The January update of an expert panel from the American College of Chest Physicians on the expanding clinical entity of pulmonary hypertension, especially pertinent to the transplant community.
This site is not optimized for Internet Explorer 8 (or older).
Please upgrade to a newer version of Internet Explorer or use an alternate browser such as Chrome or Firefox.
Gershengorn and colleagues evaluated the incidence and safety of overnight extubation following coronary artery bypass grafting (CABG), using retrospective data from The Society of Thoracic Surgeons Adult Cardiac Surgery Database. Between 2014 and 2017, 42% of patients undergoing elective CABG had an overnight extubation, a rate that the authors report is similar to patients undergoing other cardiac procedures.
Ley J, Grant M, Parmet J, Kim MP. ERAS: The Multidisciplinary Team. August 2019. doi:10.25373/ctsnet.9700358.
Filmed at the 2019 STS Annual Meeting in San Diego, California, Jill Ley of California Pacific Medical Center in San Francisco moderates a discussion on the ERAS multidisciplinary team. She is joined by Michael Grant of Johns Hopkins University in Baltimore, Maryland, USA, Jon Parmet of Society Hill Anesthesia Consultants in Cherry Hill, New Jersey, USA, and the University of Pennsylvania, and Min Peter Kim of Houston Methodist Hospital in Texas, USA. They discuss the key components of the ERAS cardiac and thoracic models to manage pain without narcotics and accelerate postoperative recovery, as well as the importance of collaboration and communication among teams in a particular program.
An interesting discussion in this manuscript of a case-control study of 666 subjects.
Ljungqvist O, Batchelor T, Coates J. ERAS in Cardiothoracic Surgery and Digital Chest Drains. August 2019. doi:10.25373/ctsnet.9172451.
Enhanced Recovery After Surgery (ERAS) is a perioperative protocol that places the patient at the center of all medical decisions. It is designed to reduce stress for the patient, alleviate the amount of pain they experience, and crucially, speed up the recovery and mobilization process, where removing invasive lines and drains as soon as possible is essential.
During the Seventh ERAS World Congress, held in Liverpool, UK, in early May 2019, the myriad benefits of the protocol for both patients and the perioperative care team were discussed by three experts: Olle Ljungqvist, Professor of Surgery at Örebro University, Sweden, and co-founder and current president of the ERAS® Society; Tim Batchelor, a thoracic surgeon from Bristol in the UK and lead author of the recently published ERAS® Society/ESTS guidelines for lung surgery; and Jim Coates, clinical research fellow in cardiothoracic anesthesia and principal investigator of ERAS for heart patients at the James Cook University Hospital in Middlesbrough, UK. The group discusses the implementation of ERAS protocols, how patients benefit from ERAS approaches, and how digital chest drains fit into the ERAS philosophy.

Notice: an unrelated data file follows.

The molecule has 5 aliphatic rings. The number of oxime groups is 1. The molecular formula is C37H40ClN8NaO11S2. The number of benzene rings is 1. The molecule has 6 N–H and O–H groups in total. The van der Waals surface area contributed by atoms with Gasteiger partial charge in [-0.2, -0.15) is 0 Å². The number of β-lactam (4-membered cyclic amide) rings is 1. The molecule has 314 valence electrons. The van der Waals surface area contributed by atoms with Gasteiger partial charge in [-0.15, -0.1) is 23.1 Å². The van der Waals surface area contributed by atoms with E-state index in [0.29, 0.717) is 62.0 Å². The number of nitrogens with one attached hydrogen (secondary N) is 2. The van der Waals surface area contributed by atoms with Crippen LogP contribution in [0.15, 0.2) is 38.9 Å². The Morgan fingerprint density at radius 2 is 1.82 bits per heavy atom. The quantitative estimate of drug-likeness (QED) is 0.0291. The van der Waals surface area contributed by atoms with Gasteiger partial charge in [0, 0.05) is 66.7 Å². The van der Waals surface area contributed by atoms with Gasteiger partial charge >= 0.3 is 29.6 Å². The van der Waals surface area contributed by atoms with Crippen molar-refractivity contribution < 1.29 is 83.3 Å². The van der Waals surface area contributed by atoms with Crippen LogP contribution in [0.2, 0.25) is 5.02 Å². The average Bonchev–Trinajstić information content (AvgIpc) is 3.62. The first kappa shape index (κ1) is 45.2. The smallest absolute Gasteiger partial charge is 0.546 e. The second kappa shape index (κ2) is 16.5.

Jim Coates directed a feasibility study for using digital chest drains during an ERAS program in Middelsbrough, UK, work that was supported by a grant from Medela. Additionally, the filming of this roundtable was organized and paid for by Medela; the panelists were not reimbursed for their participation.
The Throacic Surgery Residents Association (TSRA) Decision Algorithms in Cardiothoracic Surgery is a 100-chapter compendium with an individual algorithm for clinical decisions spanning the entire scope of cardiothoracic surgery. The resource was developed for cardiothoracic surgery residents by residents and cardiothoraicc surgery faculty.
Using deep learning employing data from over 700,000 patients (6 billion data points), an algorithm for continuous prediction of the risk of acute kidney injury (AKI) was developed. The model correctly predicted over 90% of AKI requiring dialysis with a lead time of up to 48 hours, with 2 false alerts for every true alert.
In this article, Umana-Pizana et al performed a phases-of-care mortality analysis amongst 5141 cardiac surgery cases with a 4.6% crude mortality in a population with a median STS risk score of 5.8%. They demonstrate that triggers for mortality occured primarily preoperatively (49.3%), followed by in the intensive care unit (23.9%), intraoperatively (13.4%), discharge phase (10.4%), and postoperative floor (3.0%).
Engelman D, Perrault L, Gerdisch M, Grant M, Williams J. ERAS Guidelines for Perioperative Care in Cardiac Surgery. July 2019. doi:10.25373/ctsnet.8321060.
Filmed at the 2019 AATS Annual Meeting in Toronto, Canada, Daniel Engelman of Baystate Medical Center in Springfield, Massachusetts, USA, moderates a discussion on enhanced recovery after surgery (ERAS) for cardiac surgery guidelines for perioperative care. Dr Engelman, who is also the President of the ERAS Cardiac Society, is joined by Louis Perrault of the Montreal Heart Institute in Quebec, Canada, Marc Gerdisch of Franciscan St. Francis Heart Center in Indianapolis, Indiana, USA, Michael Grant of the Johns Hopkins Hospital in Baltimore, Maryland, USA, and Judson Williams of Duke University Medical Center in Raleigh, NC, USA. The panelists highlight some of the recommendations from the first cardiac ERAS guidelines(1). They talk of the importance of prehabilitation and new preoperative nutritional recommendations, as well as intraoperative guidelines for multimodal analgesia, chest closure, and chest tube drainage. They note that many aspects of perioperative care are addressed in the guideline and note the recommendations on preventing venous thromboembolism and early extubation. Throughout the discussion, the group emphasizes the multidisciplinary nature of the ERAS effort.
Engelman DT, Ben Ali W, Williams JB, et al. Guidelines for perioperative care in cardiac surgery: Enhanced Recovery After Surgery Society recommendations [published online ahead of print May 4, 2019.]. JAMA Surg. doi: 10.1001/jamasurg.2019.1153.